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This Month's Health Tip




FALL into a Health Routine
       
Lead the family in a taste test of different varieties of one kind of food. Have everyone choose their favorite. For example, an apple could be prepared as apple snack wedges, applesauce, apple cider, and baked apples. You could also present similar types of vegetables, such as spinach, kale, and mustard greens. Talk about differences in their taste. Share your fall favorites, or be adventurous and try new things.

Schools play an important role in promoting the health and safety of young people and helping them establish lifelong healthy behaviors. Parents, students, educators, and community members can all take action to keep children healthy and safe--in and away from school. Make sure your child knows what to do in an emergency. Away from school, children may face an increased risk for pedestrian and motor vehicle injuries. You can help by learning more about these risks and steps you can take.

  
Welcome to the Kanawha-Charleston Health Department
 
  Division of Epidemiology 
 
 

 


 



  5 Easy Steps
 
Here are five easy steps you can take to help protect yourself and your loved ones from getting sick:
 
1. Wash your hands!
Wash your hands after you go to the bathroom, wash your hands before you cook, wash your hands before you eat, wash your hands before you hold a baby, wash your hands after changing a diaper, wash your hands after handling money, wash your hands after touching animals, wash your hands, wash your hands, and wash your hands.
 
2. Cook food thoroughly, especially poultry. 
Food can carry lots of harmful bacteria that can make you very sick, but being sure to cook it thoroughly will kill the bacteria and keep you healthy.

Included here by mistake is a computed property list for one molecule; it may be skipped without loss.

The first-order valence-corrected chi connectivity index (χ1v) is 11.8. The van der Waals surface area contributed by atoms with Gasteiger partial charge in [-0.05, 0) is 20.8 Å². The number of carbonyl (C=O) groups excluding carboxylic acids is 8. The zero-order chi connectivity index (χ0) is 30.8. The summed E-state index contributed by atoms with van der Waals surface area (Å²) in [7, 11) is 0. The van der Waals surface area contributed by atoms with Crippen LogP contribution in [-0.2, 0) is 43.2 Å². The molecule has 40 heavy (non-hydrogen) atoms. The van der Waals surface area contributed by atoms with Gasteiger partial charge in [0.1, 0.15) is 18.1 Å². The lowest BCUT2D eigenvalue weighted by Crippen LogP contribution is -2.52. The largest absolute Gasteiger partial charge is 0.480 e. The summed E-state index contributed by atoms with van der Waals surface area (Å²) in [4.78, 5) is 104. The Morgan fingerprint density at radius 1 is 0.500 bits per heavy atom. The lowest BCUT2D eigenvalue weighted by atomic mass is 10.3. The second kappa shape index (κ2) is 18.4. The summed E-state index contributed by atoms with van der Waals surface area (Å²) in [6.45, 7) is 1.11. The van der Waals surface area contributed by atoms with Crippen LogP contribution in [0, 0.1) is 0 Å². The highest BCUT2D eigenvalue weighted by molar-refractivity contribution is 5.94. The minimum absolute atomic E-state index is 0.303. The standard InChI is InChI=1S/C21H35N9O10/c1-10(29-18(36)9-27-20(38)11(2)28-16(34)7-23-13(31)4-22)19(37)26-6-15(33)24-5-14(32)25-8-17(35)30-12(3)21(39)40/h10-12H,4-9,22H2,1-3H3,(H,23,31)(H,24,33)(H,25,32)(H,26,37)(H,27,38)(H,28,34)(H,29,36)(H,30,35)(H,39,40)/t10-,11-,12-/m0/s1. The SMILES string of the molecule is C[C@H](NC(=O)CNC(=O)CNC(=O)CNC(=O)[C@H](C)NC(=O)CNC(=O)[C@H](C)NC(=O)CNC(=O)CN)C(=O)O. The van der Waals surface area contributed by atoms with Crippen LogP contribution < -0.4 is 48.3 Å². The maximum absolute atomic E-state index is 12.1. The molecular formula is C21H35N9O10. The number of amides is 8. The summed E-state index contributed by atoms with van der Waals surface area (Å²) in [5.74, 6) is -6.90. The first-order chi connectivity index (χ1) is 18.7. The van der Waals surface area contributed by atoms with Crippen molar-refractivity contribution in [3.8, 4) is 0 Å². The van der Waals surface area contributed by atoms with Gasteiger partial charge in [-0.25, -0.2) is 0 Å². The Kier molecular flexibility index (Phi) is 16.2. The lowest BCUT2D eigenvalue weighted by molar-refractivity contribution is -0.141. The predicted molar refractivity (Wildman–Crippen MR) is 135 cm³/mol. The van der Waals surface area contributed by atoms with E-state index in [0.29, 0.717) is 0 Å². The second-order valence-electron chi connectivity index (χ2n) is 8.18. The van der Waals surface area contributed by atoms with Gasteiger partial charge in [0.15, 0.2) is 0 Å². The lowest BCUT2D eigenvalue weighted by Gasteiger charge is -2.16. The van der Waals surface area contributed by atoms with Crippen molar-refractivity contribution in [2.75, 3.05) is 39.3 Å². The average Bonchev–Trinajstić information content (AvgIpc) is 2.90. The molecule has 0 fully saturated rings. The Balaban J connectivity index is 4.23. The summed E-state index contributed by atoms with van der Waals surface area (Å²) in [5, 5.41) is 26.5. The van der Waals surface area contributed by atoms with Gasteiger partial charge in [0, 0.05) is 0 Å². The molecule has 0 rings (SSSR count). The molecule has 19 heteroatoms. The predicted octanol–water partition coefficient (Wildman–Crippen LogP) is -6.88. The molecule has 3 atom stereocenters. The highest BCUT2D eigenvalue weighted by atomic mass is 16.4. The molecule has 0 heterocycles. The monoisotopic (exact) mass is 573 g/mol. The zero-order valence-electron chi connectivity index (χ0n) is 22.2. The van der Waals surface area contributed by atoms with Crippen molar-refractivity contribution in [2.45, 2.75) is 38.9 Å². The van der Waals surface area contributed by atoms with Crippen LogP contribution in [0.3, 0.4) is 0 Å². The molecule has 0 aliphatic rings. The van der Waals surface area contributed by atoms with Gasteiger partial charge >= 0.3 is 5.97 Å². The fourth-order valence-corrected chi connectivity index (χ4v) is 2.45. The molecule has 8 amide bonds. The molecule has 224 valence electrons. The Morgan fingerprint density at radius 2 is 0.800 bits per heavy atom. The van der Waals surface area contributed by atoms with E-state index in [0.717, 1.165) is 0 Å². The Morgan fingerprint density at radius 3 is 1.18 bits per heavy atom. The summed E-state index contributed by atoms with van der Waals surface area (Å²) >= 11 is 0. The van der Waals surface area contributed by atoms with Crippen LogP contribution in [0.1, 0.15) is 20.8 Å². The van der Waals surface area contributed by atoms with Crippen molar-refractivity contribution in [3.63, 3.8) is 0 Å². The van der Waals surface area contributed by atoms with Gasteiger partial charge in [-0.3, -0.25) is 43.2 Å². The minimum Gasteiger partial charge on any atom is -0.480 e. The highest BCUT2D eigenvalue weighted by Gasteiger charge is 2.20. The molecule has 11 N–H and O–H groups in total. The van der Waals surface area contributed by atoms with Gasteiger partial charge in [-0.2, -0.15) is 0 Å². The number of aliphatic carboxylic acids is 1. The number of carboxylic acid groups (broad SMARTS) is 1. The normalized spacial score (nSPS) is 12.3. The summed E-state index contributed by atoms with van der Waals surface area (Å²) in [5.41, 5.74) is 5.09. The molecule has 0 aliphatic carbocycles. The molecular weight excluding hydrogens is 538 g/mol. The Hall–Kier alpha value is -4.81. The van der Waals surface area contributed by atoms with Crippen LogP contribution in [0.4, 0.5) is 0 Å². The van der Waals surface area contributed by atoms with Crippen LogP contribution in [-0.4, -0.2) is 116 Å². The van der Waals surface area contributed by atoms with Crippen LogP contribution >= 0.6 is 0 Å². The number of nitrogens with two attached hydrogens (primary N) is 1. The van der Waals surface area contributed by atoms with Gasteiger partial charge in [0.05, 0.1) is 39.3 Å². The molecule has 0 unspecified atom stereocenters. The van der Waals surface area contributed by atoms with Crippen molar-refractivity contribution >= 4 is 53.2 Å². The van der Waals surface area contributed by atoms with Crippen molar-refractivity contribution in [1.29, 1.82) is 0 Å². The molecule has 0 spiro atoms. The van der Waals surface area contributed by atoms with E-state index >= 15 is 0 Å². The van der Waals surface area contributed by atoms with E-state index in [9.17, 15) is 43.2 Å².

3. Wash fruits and vegetables.
 
Just like meat, fruits and vegetables can carry harmful bacteria as well.  Be sure to was them thoroughly, especially those that you plan to eat raw or uncooked. 
 
4. Clean.
Use anti-bacterial sprays or wipes, such as Lysol or Clorox, and clean common surfaces around your home such as countertops, door knobs, toilets, and faucets. Bacteria and viruses can live on surfaces anywhere from a couple of minutes to days on end. A little clean up can go a long way in preventing illness.
 
5. Stay home if you are sick! 
If you're feeling ill, stay home from work and other activities because you may cause others to get sick as well. A common cold that is just an inconvenience for you could be a life-threatening illness for an infant, an elderly person, or anyone with an underlying health condition. Do yourself, and everyone else, a favor and stay home until you feel better!

 

  Additional Information

Vaccine Information for the Public and Health Professionals

Vaccine Safety

WV Division of Infectious Disease Epidemiology

Centers for Disease Control and Prevention (CDC)



 

 

 
 
  Get vaccinated!

Vaccinations exist for all kinds of different illnesses and will not only help protect yourself from getting ill, but it will help protect those around you as well. 

Vaccines are quick, easy, and very safe. Many vaccines are given in a single dose, while others may require additional doses or a booster later on in life. 

Some vaccines can provide lifelong protection against a disease, such as the hepatitis B vaccine, however others may only provide temporary protection such as the influenza vaccine, aka the flu shot.

Here is a list of diseases that can be prevented by vaccines:

  • Diptheria
  • Hepatitis A
  • Hepatitis B
  • Hib
  • HPV
  • Influenza
  • Measles
  • Mumps
  • Meningitis
  • Mumps
  • Pertussis
  • Pneumonia
  • Polio
  • Rabies
  • Rotavirus
  • Rubella
  • Shingles
  • Smallpox
  • Tetanus
  • Varicella

KCHD offers dozens of vaccines for children and adults at a low cost.  For more information about the vaccines we provide, visit our Clinical Services webpage, or call (304) 348-8080.